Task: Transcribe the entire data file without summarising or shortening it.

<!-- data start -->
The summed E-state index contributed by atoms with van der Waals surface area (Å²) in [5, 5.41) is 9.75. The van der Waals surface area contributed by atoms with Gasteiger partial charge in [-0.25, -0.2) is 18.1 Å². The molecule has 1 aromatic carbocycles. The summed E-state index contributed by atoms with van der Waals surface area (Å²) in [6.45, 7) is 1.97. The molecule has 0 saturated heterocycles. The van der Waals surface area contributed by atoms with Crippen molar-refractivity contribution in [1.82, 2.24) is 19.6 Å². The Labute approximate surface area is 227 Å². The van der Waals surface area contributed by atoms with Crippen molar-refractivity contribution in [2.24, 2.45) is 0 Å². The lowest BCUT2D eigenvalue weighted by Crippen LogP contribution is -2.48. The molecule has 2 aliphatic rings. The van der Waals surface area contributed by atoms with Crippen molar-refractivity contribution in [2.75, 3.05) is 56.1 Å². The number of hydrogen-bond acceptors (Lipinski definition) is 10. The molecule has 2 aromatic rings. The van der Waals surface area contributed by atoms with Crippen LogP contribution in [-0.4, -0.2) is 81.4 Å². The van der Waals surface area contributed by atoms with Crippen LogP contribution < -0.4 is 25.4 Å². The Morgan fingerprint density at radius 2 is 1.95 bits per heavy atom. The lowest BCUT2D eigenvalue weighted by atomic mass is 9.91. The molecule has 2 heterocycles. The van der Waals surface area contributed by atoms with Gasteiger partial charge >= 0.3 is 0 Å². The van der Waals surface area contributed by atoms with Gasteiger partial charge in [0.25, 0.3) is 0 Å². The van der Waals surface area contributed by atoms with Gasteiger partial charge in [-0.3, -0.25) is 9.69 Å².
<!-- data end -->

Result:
The summed E-state index contributed by atoms with van der Waals surface area (Å²) in [5, 5.41) is 9.75. The van der Waals surface area contributed by atoms with Gasteiger partial charge in [-0.25, -0.2) is 18.1 Å². The molecule has 1 aromatic carbocycles. The summed E-state index contributed by atoms with van der Waals surface area (Å²) in [6.45, 7) is 1.97. The molecule has 0 saturated heterocycles. The van der Waals surface area contributed by atoms with Crippen molar-refractivity contribution in [1.82, 2.24) is 19.6 Å². The Labute approximate surface area is 227 Å². The van der Waals surface area contributed by atoms with Crippen molar-refractivity contribution in [2.24, 2.45) is 0 Å². The lowest BCUT2D eigenvalue weighted by Crippen LogP contribution is -2.48. The molecule has 2 aliphatic rings. The van der Waals surface area contributed by atoms with Crippen molar-refractivity contribution in [2.75, 3.05) is 56.1 Å². The number of hydrogen-bond acceptors (Lipinski definition) is 10. The molecule has 2 aromatic rings. The van der Waals surface area contributed by atoms with Crippen LogP contribution in [-0.4, -0.2) is 81.4 Å². The van der Waals surface area contributed by atoms with Crippen LogP contribution < -0.4 is 25.4 Å². The Morgan fingerprint density at radius 2 is 1.95 bits per heavy atom. The lowest BCUT2D eigenvalue weighted by atomic mass is 9.91. The molecule has 2 heterocycles. The van der Waals surface area contributed by atoms with Gasteiger partial charge >= 0.3 is 0 Å². The van der Waals surface area contributed by atoms with Gasteiger partial charge in [0.25, 0.3) is 0 Å². The van der Waals surface area contributed by atoms with Gasteiger partial charge in [-0.3, -0.25) is 9.69 Å².